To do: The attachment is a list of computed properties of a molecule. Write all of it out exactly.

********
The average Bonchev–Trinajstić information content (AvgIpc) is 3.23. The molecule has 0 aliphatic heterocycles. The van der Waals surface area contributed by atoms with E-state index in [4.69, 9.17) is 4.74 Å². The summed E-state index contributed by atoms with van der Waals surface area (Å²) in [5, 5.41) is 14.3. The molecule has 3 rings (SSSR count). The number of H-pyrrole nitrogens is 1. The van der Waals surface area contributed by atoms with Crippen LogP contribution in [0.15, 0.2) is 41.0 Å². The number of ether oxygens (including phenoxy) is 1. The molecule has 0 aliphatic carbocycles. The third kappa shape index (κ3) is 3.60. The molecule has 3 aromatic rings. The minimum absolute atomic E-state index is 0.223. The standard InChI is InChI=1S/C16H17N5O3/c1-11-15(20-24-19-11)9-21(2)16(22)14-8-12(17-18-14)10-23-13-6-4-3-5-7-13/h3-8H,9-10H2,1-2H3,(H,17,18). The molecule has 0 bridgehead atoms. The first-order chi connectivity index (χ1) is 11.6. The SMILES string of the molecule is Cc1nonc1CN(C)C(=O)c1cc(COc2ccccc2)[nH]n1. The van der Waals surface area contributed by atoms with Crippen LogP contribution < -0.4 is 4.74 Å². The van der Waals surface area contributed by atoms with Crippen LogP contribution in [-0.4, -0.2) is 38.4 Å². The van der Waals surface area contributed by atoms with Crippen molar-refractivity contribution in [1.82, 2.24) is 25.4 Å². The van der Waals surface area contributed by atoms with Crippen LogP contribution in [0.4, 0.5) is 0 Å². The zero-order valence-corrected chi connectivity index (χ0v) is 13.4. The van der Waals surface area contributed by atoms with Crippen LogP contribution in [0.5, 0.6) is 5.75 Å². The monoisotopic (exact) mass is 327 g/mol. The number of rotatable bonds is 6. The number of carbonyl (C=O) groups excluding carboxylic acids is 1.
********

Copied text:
The average Bonchev–Trinajstić information content (AvgIpc) is 3.23. The molecule has 0 aliphatic heterocycles. The van der Waals surface area contributed by atoms with E-state index in [4.69, 9.17) is 4.74 Å². The summed E-state index contributed by atoms with van der Waals surface area (Å²) in [5, 5.41) is 14.3. The molecule has 3 rings (SSSR count). The number of H-pyrrole nitrogens is 1. The van der Waals surface area contributed by atoms with Crippen LogP contribution in [0.15, 0.2) is 41.0 Å². The number of ether oxygens (including phenoxy) is 1. The molecule has 0 aliphatic carbocycles. The third kappa shape index (κ3) is 3.60. The molecule has 3 aromatic rings. The minimum absolute atomic E-state index is 0.223. The standard InChI is InChI=1S/C16H17N5O3/c1-11-15(20-24-19-11)9-21(2)16(22)14-8-12(17-18-14)10-23-13-6-4-3-5-7-13/h3-8H,9-10H2,1-2H3,(H,17,18). The molecule has 0 bridgehead atoms. The first-order chi connectivity index (χ1) is 11.6. The SMILES string of the molecule is Cc1nonc1CN(C)C(=O)c1cc(COc2ccccc2)[nH]n1. The van der Waals surface area contributed by atoms with Crippen LogP contribution < -0.4 is 4.74 Å². The van der Waals surface area contributed by atoms with Crippen LogP contribution in [-0.4, -0.2) is 38.4 Å². The van der Waals surface area contributed by atoms with Crippen molar-refractivity contribution in [1.82, 2.24) is 25.4 Å². The van der Waals surface area contributed by atoms with Crippen LogP contribution in [0.4, 0.5) is 0 Å². The zero-order valence-corrected chi connectivity index (χ0v) is 13.4. The van der Waals surface area contributed by atoms with Crippen LogP contribution in [0.5, 0.6) is 5.75 Å². The monoisotopic (exact) mass is 327 g/mol. The number of rotatable bonds is 6. The number of carbonyl (C=O) groups excluding carboxylic acids is 1.